Quinn cites the success of the many Kalamazoo-area CROs founded by former Pfizer scientists in the wake of Pfizer's job cuts there in 2003 as the impetus for her own decision to launch. "In another five years, the large [pharmaceutical] companies won't have as many employees because they'll be doing less drug discovery research, instead choosing to buy the compounds from smaller companies," she explains. "A lot of the discovery work will be done by smaller biotech companies or they'll hire out research to companies like mine. It's been good to see how the people in Kalamazoo have been able to build their businesses in Michigan, bringing money in from outside companies and making a go of this. The Kalamazoo model is a very good model for what could happen here in Ann Arbor."

Turning the tide

At last count, 21 companies opened after the Kalamazoo-area Pfizer job cuts in 2003, says Ron Kitchens, CEO of Southwest Michigan First, the region's economic development organization. Of those, 20 have created about 400 new jobs.  The last one, MPI Research, has ridden the boom in CROs and leveraged Pfizer talent to grow from a couple of dozen employees to over 1,400 during the last five years, he says. Many of the start-ups reside in Kalamazoo's Southwest Michigan Innovation Center, a life sciences incubator that opened in 2003. Kitchens is proud of the fact that none have failed, and four have recently announced graduation from the incubator. One of those firms, PharmOptima, LLC, a provider of laboratory and consulting services, made the 2007 list of Michigan's 50 Companies to Watch.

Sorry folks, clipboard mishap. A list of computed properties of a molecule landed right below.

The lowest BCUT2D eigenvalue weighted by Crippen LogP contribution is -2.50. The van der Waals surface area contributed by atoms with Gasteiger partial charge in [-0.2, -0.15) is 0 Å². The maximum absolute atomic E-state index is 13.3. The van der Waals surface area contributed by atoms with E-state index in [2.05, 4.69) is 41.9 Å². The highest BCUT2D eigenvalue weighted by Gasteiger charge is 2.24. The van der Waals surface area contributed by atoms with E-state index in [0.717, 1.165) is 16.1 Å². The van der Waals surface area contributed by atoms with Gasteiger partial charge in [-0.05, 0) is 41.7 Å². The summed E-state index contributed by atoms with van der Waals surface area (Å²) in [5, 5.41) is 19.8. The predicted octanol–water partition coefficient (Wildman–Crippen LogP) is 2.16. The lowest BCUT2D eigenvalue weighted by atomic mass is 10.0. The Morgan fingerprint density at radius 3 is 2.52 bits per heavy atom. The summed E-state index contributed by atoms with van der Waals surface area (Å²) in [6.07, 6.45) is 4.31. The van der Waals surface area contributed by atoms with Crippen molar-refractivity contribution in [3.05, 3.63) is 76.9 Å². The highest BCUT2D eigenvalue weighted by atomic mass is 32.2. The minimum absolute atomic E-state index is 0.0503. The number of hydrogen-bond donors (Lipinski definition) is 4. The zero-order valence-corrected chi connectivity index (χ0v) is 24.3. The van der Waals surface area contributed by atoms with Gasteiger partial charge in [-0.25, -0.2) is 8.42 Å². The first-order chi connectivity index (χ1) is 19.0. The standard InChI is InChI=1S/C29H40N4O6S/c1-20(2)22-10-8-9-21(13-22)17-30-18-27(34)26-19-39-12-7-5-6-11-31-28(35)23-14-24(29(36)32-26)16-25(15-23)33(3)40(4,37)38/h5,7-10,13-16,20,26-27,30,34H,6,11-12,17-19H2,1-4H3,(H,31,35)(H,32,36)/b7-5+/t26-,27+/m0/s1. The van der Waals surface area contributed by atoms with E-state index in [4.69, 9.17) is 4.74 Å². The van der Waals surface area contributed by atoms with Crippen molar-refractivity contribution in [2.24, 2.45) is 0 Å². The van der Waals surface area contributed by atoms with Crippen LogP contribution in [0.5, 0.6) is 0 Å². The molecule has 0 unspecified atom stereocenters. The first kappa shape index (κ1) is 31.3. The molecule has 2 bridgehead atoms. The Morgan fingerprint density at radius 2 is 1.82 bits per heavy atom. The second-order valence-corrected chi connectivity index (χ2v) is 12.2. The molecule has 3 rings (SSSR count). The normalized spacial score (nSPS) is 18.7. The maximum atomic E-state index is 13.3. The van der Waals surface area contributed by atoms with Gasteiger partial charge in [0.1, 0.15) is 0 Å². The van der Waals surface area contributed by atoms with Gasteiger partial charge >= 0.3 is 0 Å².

Like Kalamazoo, Ann Arbor now has its own new wet lab incubator. Tenants of the 12,000 square foot space enjoy full use of Business Accelerator services and below-market rent, says SPARK president and CEO Michael Finney. Although the incubator has a waiting list, SPARK is assisting companies in their search for other suitable lab sites. Finney also recommends that hopeful entrepreneurs use SPARK's Business Accelerator as the first point of contact.  The program provides up to $50,000 worth of business start-up services, sometimes as a grant but usually in the form of an unsecured loan, he says. "We really are banking on the success of these companies to be repaid, as opposed to requiring folks to make personal guarantees or pledge assets."